Prior to the World War II, new GMC trucks were primarily commercially oriented. After the war, GMC started producing more consumer-oriented vehicles as well. Additionally, more effort was put into making the new GMC models more carlike in terms of their comfort and convenience features. Interestingly, the first V8 engines in new GMC trucks appeared in 1955—as did tubeless tires. The company did its first four-wheel drive vehicle with a two-speed transfer case in 1957.
In 1970, GMC introduced its first sport utility vehicle, reviving the “Jimmy” name for it from an earlier model. The new GMC SUVs, much like their Chevrolet Blazer counterparts, had a full convertible removable top — a signature element of the offering until 1975.
Then, in 1973, GMC became the first mainstream auto manufacturer to produce a motorhome. GMC built the motorhomes from the ground up, designing the front-wheel drive powertrains, chassis, bodies and interiors. However, they did provide empty shells to other motorhome manufacturers to outfit them more luxuriously if a customer desired. The six-wheeled vehicle remained in production until 1978.
For the most part, the new GMC models and the new Chevrolet trucks have been identical over the years, although the new GMC models were generally outfitted more luxuriously. Nevertheless, from the outside looking in, new GMC trucks and the corresponding new Chevrolet trucks looked just alike, aside from badging and model names.
That said, there were a couple of truly distinctive high performance models unique to the GMC brand in the early 1990s. For model years 1992 and 1993, GMC offered the new GMC Typhoon SUV models with two doors and a 4.3-liter turbocharged V6, in addition to a self-leveling air suspension system, and all-wheel drive.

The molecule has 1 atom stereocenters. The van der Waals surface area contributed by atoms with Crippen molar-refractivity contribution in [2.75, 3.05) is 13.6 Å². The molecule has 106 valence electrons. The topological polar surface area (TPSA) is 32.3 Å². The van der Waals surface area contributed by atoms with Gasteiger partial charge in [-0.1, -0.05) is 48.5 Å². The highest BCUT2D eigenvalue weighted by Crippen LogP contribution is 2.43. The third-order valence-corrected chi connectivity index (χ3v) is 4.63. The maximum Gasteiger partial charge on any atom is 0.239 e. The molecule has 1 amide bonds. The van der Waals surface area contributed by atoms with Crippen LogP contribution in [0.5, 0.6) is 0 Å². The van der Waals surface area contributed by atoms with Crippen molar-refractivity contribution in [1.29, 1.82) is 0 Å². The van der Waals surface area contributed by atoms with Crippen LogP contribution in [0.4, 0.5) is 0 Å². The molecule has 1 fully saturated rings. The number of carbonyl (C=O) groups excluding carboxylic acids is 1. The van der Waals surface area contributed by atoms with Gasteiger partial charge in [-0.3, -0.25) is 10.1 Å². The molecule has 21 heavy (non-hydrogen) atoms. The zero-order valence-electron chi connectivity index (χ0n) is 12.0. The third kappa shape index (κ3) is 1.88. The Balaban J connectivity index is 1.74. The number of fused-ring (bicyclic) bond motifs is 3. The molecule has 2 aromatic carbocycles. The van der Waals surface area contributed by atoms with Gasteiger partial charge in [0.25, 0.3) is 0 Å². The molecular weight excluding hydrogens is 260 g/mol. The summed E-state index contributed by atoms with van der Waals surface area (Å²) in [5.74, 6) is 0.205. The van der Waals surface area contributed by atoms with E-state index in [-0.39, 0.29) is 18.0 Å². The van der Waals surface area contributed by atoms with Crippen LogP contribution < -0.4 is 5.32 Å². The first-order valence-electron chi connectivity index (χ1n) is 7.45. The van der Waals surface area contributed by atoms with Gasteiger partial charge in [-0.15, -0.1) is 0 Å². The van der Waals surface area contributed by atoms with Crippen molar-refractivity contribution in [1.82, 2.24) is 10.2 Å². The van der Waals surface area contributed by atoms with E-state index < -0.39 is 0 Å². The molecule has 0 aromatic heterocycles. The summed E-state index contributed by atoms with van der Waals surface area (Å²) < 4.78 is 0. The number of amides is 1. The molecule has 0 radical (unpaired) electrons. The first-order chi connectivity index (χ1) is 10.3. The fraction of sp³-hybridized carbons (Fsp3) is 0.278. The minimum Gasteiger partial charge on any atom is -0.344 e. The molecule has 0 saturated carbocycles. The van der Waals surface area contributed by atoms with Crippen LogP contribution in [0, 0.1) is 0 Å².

The Typhoon’s pickup truck counterpart was known as the Syclone. Both were rated at 280 horsepower and 360 ft-lbs of torque. The Typhoon was clocked at 5.3 seconds from 0 to 60 and 14.1 seconds in the quarter mile. In 1991, an enthusiast’s car magazine lined a Syclone up against one of the new Ferrari 348 models for a quarter-mile drag race.
The Syclone won.
Today’s new GMC models include commercial vehicles, pickup trucks, crossovers, full-size SUVs, full-size vans, and even a range of hybrid models. To ensure added showroon traffic for both Buick and GMC, new GMC models are offered in dealerships that are typically paired with Buick’s to give those showrooms a truck presence and to give GMC models a car presence.